Why you need to get back on the horse
2 May, 2018
Emerging practices are intuitively aware of the importance of brand and reputation but they become easily knocked back if they don’t win a pitch or a client defects to a rival.
An architect I met the other day admitted he’d become depressed after throwing himself into a project only to be beaten at the final hurdle.
He told me that it had taken him two months before he could “get back on the horse”. All the euphoria he felt being on such an important shortlist evaporated, along with the energy he’d put in preparing for the final interview
This feeling is not uncommon.
Rejection is a dirty secret among architects and failures are often hidden and sometimes a source of shame. The result is that many architects, especially young ones, have unrealistic expectations.
But even established practices have to deal with rejection on a regular basis. Sometimes they start to see it as personal failure and are then caught in a syndrome of perfectionism and low output or else they become reckless and take risks in order to win work.
At the very extreme the practice can start to unravel completely believing that its losing streak is permanent. It never is.
But it’s also true that clients have become so intolerant of experimentation and architects have become so afraid to fail that they become reluctant to try new things.
I asked this architect if being on such a starry shortlist hadn’t generated publicity which he otherwise wouldn’t have had. He replied that the organisers had concentrated on promoting the winner ignoring the rest of them although this wasn’t part of “ the deal”.
But this always happens.
The PR opportunity is when you make the shortlist not when you lose because an organisation, regardless of size, needs to big up the winner so its choice is seen by the outside world as decisive (although it rarely is).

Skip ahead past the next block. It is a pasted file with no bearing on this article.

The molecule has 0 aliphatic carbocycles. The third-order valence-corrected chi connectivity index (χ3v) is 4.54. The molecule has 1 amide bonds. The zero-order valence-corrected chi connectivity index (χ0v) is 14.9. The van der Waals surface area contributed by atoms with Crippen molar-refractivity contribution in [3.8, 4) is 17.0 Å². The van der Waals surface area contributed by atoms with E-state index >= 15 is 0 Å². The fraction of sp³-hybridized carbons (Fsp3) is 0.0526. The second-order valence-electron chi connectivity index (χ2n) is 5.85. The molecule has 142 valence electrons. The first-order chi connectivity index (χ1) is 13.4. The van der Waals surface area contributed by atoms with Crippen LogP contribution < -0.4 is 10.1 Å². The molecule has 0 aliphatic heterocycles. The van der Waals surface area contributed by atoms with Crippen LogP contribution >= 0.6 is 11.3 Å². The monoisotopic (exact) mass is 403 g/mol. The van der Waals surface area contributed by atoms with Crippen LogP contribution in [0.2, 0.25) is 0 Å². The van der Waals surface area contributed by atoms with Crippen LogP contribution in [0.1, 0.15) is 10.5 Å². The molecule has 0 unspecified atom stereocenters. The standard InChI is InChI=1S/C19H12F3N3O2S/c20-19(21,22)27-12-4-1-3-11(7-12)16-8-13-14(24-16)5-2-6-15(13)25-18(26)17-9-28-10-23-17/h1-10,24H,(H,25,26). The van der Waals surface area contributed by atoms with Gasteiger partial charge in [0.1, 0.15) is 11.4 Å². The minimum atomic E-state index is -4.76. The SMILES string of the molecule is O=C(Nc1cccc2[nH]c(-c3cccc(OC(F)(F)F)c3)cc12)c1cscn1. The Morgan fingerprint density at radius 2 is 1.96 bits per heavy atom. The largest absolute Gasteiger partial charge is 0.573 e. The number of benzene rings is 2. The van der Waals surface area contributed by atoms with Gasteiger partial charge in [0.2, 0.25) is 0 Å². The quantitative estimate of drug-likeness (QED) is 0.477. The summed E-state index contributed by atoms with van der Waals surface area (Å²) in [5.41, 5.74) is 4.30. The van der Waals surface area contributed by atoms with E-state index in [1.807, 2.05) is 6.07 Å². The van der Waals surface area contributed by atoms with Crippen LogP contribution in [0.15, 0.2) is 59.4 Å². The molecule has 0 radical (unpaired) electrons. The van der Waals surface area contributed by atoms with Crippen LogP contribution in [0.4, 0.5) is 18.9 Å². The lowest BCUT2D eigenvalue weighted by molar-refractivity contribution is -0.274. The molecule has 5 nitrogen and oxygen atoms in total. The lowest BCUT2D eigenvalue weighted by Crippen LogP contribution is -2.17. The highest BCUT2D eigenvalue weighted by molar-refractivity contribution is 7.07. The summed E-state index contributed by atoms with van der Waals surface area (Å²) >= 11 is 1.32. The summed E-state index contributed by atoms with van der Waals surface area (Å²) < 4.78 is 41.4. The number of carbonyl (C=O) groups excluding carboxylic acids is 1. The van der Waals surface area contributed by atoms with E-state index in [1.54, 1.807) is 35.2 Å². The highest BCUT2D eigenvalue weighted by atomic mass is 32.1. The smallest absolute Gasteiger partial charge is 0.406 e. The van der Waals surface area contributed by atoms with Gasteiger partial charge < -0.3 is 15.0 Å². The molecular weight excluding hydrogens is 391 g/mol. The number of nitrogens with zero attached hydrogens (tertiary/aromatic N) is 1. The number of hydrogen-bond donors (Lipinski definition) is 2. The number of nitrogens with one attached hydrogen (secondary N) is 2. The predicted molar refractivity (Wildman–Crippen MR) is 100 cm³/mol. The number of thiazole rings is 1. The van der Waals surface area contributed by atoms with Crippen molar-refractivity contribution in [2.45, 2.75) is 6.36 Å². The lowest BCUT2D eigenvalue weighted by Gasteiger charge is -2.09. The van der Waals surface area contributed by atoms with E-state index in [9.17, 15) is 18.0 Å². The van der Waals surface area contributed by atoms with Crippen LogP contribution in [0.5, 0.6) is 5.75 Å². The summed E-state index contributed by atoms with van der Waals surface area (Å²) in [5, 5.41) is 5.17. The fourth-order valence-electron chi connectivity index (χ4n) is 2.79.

I’ve no doubt this particular architect will become successful because he’s pushing at the very limits early in his career and does not seem about to give up.
Before she was a global superstar Zaha Hadid is example of someone who always had great self-belief and took risks that often led to rejection- remember the Cardiff Bay opera house competition? – but perhaps her biggest quality was perseverance.
In his book Bounce, Matthew Syed, a table tennis champion, gives the example of elite figure skaters that regularly attempt jumps beyond their ability.
They are also the ones who have the most falls but unlike those who don’t push their limits and don’t fall as often, they always achieve their potential. The same is true in architecture, I think.
How to deal with rejection.
- Don’t take rejection personally. Clients can sniff failure at several paces.
- Develop trust in your own judgment about the value and quality of your work.
- Think of others. Losing is not just demoralising for you, it effects everyone in the practice so you need to make them feel that all the effort they have put in has been worth it.
- Let go. You think your design is the best. But it wasn’t the one that was chosen. Don’t let it haunt you for months or even years to come.
- Don’t bad mouth the winner.Losing gracefully is an art that none of us are very good at.
- Remember that while rejection is unpleasant it’s simply a little speed bump on the road to success.